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ProgressOhio's Ethics Complaint Against Justice Sharon Kennedy

Posted May 25, 2017 by Attorney Dianna Anelli

Several news agencies report the filing of a formal ethics complaint against Ohio Supreme Court Justice Sharon Kennedy.

At issue is Justice Kennedy's March 17, 2017 appearance and speech at the Greater Toledo Right to Life fundraiser. Apparently, that organization uses part of its budget to lobby the Statehouse to legislate, restrict and, ultimately shut down abortion clinics. According to one news agency, Justice Kennedy's past campaign literature indicates she is opposed to abortion.

The problem is that days earlier, the Supreme Court of Ohio accepted the appeal involving the constitutionality of Ohio law requiring transfer agreements between private hospitals and abortion clinics. The organizations believe that Justice Kennedy's appearance and speech at a fundraising event for an organization that opposes abortion when the Supreme Court of Ohio will be ruling on a matter involving abortion issues creates an appearance of impropriety.

Many organizations, including ProgressOhio, Ohio National Organization for Women, the Physicians Action Network, and NARAL Pro-Choice Ohio are involved in the grievance. In all over 51 individuals support the investigation of a possible ethics breach. According to NARAL pro-Choice Ohio's executive Director, Kellie Copeland, the executive and legislative branches of the Ohio government have passed a series of laws that compromise women's health.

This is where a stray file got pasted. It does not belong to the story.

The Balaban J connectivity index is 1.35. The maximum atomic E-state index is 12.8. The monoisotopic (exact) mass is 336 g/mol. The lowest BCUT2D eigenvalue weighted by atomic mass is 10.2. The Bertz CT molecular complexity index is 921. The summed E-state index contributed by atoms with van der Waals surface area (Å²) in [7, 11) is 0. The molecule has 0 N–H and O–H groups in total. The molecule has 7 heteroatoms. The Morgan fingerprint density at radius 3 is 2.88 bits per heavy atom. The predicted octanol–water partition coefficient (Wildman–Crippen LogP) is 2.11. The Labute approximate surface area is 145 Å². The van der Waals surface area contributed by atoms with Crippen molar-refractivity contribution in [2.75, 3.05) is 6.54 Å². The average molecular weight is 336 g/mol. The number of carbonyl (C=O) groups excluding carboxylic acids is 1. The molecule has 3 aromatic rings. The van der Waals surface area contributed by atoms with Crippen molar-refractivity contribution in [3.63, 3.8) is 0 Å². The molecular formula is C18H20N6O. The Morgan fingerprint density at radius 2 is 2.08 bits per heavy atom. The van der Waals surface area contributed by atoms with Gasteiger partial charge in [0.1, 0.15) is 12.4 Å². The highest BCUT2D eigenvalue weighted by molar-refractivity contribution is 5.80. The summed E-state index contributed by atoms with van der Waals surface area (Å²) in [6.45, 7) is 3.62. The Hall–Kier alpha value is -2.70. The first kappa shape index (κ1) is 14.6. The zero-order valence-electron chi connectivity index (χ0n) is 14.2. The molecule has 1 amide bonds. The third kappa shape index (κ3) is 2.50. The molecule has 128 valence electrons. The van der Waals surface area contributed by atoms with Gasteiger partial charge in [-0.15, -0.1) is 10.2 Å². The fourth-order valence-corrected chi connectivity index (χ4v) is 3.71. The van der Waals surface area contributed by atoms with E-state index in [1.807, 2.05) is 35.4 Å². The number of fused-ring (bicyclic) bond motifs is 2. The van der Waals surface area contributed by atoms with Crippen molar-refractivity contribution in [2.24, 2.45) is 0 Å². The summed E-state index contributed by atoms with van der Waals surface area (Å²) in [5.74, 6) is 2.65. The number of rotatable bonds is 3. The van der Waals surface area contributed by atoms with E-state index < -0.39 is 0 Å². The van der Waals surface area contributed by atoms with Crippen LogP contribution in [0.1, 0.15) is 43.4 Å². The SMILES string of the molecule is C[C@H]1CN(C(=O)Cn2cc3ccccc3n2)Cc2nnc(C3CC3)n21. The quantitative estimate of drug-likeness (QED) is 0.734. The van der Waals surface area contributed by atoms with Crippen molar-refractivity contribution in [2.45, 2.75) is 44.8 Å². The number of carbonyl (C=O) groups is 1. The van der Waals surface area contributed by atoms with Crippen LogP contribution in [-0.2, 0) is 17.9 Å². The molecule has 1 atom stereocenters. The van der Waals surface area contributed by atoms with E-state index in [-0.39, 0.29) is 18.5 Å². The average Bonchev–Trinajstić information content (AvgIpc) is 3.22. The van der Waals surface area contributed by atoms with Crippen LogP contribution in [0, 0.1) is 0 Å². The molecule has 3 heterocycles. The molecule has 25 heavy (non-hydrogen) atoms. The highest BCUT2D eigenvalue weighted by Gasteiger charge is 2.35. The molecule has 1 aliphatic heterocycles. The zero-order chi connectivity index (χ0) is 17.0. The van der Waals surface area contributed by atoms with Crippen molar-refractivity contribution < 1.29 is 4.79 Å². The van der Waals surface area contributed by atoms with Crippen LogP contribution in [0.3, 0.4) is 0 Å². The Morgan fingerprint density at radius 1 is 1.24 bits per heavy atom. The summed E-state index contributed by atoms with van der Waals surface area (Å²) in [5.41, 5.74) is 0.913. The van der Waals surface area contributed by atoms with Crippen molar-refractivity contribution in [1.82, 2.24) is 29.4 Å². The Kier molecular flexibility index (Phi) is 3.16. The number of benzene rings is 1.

Indeed, Code of Judicial Conduct Rule 1.2 mandates that judges avoid impropriety and the appearance of impropriety. The problem is just what conduct establishes the appearance of impropriety. The rule is geared toward promoting public confidence in the independence of the judiciary.

Code of Judicial Conduct Rule 3.1 permits judges to participate in extrajudicial activities. They cannot do so, however, if a reasonable person would conclude that it undermines the judge's independence or impartiality.

Code of Judicial Conduct Rule 3.7 allows judges to participate in, among others, charitable organizations, including speaking at an organizations programs. But such participation cannot adversely reflect on the judge's independence, integrity or impartiality.

Should the disciplinary authority receiving the grievance actually prosecute the case, the Board of Professional Conduct will hear the matter. Ultimately, the Supreme Court of Ohio decides whether Justice Kennedy's conduct actually violates these or any other ethics rules.




[1] Capital Care Network of Toledo v. State of Ohio Dept. of Health, S.Ct. Case No. 2016-1348.



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